FedRAMP, a program that standardizes the federal government’s approach to security and risk assessment across cloud technologies, has been a success for both government agencies and technology providers. A team of state executives saw the need for a FedRAMP-style option for state and local governments to verify cybersecurity and manage third-party risk. In 2020, they created StateRAMP (State Risk and Authorization Management Program) so the “verify once, use many” approach can benefit state and local governments.
StateRAMP, which is not affiliated with FedRAMP, is an independent not-for-profit organization providing an efficient and cost-effective solution for verifying the cybersecurity of cloud service providers for state and local governments. The organization’s goal is to create a framework for continuous improvement in cybersecurity for governments, providers, and the constituents they serve.
While StateRAMP’s Marketplace is modeled after FedRAMP, StateRAMP’s mission is education. StateRAMP will provide proactive education, sample policies, resources, and templates for its members. The goal with this documentation is to provide clear guidance with a focus on intent and purpose.
The StateRAMP Process
State and local governments will have the option of adopting a cyber policy requiring independent verification—via StateRAMP—of their vendors’ cyber posture. Because states have adopted a cybersecurity framework based on National Institute of Standards and Technology (NIST), that is also the basis for the StateRAMP verification requirements.
Providers who wish to do business with that state or local government would need to engage a third party assessment organization (3PAO) for the required assessments. Any FedRAMP 3PAO is eligible to become a StateRAMP 3PAO, letting StateRAMP leverage the marketplace that already exists. FedRAMP 3PAOs are American Association for Laboratory Accreditation certified and know how to verify for NIST controls.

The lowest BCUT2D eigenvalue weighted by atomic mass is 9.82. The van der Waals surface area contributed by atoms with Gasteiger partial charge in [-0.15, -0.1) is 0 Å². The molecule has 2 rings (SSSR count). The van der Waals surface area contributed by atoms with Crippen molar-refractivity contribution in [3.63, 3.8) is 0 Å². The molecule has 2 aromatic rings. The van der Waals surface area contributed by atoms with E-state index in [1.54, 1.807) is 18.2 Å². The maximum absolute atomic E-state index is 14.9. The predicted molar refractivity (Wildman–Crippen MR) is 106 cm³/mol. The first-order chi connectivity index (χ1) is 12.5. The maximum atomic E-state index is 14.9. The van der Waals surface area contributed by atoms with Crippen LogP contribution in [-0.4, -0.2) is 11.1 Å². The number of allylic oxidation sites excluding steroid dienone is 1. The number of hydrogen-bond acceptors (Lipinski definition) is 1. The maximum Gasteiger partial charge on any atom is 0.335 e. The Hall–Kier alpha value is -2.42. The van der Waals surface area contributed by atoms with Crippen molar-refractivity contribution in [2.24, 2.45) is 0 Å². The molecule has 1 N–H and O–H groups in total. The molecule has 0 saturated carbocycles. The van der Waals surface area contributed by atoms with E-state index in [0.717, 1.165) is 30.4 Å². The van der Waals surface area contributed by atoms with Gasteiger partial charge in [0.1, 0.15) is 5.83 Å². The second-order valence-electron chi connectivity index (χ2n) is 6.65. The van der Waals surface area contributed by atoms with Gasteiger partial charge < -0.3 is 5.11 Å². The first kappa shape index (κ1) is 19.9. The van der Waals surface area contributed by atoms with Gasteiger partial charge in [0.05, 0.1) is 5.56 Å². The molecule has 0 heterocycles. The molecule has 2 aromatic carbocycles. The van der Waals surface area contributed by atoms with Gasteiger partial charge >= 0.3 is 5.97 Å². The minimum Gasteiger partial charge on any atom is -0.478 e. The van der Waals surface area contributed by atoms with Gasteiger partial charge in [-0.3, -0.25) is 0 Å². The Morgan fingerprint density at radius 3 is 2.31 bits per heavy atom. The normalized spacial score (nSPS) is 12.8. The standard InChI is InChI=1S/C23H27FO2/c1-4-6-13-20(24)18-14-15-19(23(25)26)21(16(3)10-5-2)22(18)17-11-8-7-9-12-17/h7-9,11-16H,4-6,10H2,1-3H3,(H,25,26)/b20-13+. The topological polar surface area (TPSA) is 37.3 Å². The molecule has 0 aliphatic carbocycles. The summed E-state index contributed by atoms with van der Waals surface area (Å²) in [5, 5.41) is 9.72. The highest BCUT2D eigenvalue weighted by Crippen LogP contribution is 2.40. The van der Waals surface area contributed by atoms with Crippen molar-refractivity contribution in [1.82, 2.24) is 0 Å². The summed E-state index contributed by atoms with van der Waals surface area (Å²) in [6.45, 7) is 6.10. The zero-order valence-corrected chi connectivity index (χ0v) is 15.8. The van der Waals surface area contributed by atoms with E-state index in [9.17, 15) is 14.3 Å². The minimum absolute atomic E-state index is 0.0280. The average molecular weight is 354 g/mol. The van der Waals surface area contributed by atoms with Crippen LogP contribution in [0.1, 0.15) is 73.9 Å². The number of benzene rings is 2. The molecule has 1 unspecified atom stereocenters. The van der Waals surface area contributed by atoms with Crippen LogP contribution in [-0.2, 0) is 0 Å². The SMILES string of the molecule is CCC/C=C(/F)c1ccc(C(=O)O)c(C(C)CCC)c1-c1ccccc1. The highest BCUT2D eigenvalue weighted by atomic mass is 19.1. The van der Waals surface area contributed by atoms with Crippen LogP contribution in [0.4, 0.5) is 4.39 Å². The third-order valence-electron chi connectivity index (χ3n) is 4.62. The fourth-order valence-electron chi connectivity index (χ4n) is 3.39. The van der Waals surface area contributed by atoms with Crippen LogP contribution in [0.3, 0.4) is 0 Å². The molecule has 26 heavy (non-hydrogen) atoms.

The 3PAO conduct the readiness or security assessment report and submit that security package to StateRAMP—which manages the program management office (PMO) that reviews the security package and verifies security status. StateRAMP also maintains responsibility for continuous monitoring and maintains updates to the StateRAMP Marketplace.
StateRAMP’s Marketplace is a public website (stateramp.org) that will include information about the service provider’s products, including impact level, provider type, and security status.
StateRAMP is organized as a membership organization. Providers that wish to list products on the StateRAMP Marketplace must join as a subscriber member for an annual fee; government agencies can join for free. In addition to listing products, subscriber members are eligible for education, templates, and resources provided by StateRAMP.
Security Impact Levels
Once a provider has decided to list a product on the StateRAMP Marketplace, they will need to identify their impact level. The higher the impact level, the more sensitive or critical the data or the system will be. For example, FedRAMP has three levels, including low, moderate, and high impact. Low is for less sensitive and generally publicly available data, and high impact typically involves data and systems at the highest security, including national security.
StateRAMP also offers three security impact levels, including category one, which will align with FedRAMP low. Category three aligns with FedRAMP moderate and maps to confidential data or highly critical systems.
The StateRAMP committee learned of interest in a low-plus option for systems that transmit processors store less-sensitive PII, such as emails, or systems that store public data and may interface with a more sensitive system. In these examples, the state may wish to require a low-plus option—which is what led to the concept of a category two. It includes control and sub-controls of low impact with select additional controls.
Provider Path and Minimum Mandatory Requirements
There are three milestone statuses: Ready, Authorized, and Provisional. Ready does not require government sponsor, but authorized and provisional do. The Ready status is attained by meeting the minimum mandatory requirements—demonstrated by a readiness assessment report conducted by a 3PAO. A provider that is StateRAMP Ready indicates its product meets the minimum requirements and is well-positioned to comply with the full authorization requirements.
Authorized indicates the product meets all required NIST controls by impact level and the provider has completed the necessary documentation, including a 3PAO security assessment report. To be Authorized, both the StateRAMP PMO and the sponsoring government must agree that the product meets the requirements.
If a provider meets the minimum requirements and most, but not all, critical controls, a sponsoring government might list their status as Provisional while the provider works towards becoming Authorized. State and local governments perceived a need to give providers an on-ramp to attain a listing of Ready or Authorized.
If you would like to learn more about StateRAMP, join their briefing on Friday, April 30th.